Three of Cups

3 of Cups from Anecdotes Tarot: a figure in the dirt beneath drooping peonies

Peonies nod in the breeze,
and while they wetly bow
with hydrocephalitic listlessness,
ants mop up their brow.

Joanna Newsom, “Emily” (Ys, 2006)

Image Description

Three drooping peonies with fluffy red and pink petals covered in water droplets and small ants. Behind them there is a gold field with red poppies, and fluffy white clouds in the blue sky. Below them in the forest of stems and leaves there is a reclining female figure, the same color pink as the ground. She leans back on one arm and drapes the other arm over her forehead. Green vines twist up her legs.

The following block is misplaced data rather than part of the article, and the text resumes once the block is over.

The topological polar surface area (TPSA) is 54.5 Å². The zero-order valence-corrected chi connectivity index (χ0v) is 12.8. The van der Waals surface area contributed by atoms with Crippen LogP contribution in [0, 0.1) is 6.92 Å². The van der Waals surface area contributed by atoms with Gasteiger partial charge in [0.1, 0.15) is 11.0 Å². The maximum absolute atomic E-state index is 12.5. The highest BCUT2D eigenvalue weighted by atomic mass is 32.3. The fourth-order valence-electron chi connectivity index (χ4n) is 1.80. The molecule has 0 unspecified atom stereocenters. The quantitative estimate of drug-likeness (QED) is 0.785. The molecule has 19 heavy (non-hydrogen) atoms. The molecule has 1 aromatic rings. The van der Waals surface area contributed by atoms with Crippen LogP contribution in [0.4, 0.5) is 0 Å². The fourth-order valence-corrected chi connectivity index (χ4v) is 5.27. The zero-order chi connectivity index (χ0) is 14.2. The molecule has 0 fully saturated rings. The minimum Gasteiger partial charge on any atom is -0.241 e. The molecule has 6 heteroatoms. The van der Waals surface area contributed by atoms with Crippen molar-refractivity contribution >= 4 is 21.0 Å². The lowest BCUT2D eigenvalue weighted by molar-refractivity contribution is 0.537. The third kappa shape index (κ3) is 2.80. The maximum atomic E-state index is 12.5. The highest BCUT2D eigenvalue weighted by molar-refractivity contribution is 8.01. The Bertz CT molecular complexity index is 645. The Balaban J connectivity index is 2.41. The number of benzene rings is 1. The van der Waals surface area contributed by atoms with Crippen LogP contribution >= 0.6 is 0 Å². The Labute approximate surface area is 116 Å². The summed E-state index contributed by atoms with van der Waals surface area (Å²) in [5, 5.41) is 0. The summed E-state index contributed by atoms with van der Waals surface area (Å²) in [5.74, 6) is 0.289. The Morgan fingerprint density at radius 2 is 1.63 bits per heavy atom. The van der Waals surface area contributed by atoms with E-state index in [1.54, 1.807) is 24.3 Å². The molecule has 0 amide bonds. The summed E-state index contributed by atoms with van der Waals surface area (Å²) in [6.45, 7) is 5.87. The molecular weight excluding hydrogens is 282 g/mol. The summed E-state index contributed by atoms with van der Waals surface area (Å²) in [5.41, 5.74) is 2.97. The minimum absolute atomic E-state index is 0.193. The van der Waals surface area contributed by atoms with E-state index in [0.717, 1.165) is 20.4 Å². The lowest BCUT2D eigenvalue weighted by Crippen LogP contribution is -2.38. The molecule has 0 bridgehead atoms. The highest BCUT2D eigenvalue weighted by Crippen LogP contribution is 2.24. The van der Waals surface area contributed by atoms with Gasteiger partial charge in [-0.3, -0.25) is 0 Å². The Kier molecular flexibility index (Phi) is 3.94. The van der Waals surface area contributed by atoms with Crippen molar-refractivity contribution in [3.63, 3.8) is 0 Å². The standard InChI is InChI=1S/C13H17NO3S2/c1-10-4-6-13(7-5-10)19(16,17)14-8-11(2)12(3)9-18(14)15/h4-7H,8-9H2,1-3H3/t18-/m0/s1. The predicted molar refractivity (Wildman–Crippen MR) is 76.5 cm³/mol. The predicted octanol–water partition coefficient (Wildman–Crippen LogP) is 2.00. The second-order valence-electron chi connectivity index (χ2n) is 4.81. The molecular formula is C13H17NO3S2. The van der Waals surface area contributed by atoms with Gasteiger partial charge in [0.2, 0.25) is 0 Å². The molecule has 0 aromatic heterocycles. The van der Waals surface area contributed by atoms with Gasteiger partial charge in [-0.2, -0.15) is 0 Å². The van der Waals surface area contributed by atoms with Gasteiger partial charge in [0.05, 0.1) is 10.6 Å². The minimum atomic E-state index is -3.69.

This famously tongue-twisting lyric is the extreme of decadence, a scene of oppressive heat and moisture. The narrator mourns the end of childhood as she calls her sister home. In the overgrowth there is also spontaneous creation. The reclining figure at the bottom is a reference to the “clay-colored motherlessness” invoked in this section of “Emily.” While this could mean literally the loss of a mother, it could also be, figuratively, the opportunity to invent oneself, the desire to be defined as an individual without the influence of one’s forebears. Besides growth, this card also shows the interactions of nature – the ants that walk on the peonies.

This card links to the Eight of Cups, where we see blossoms and bugs of a different kind.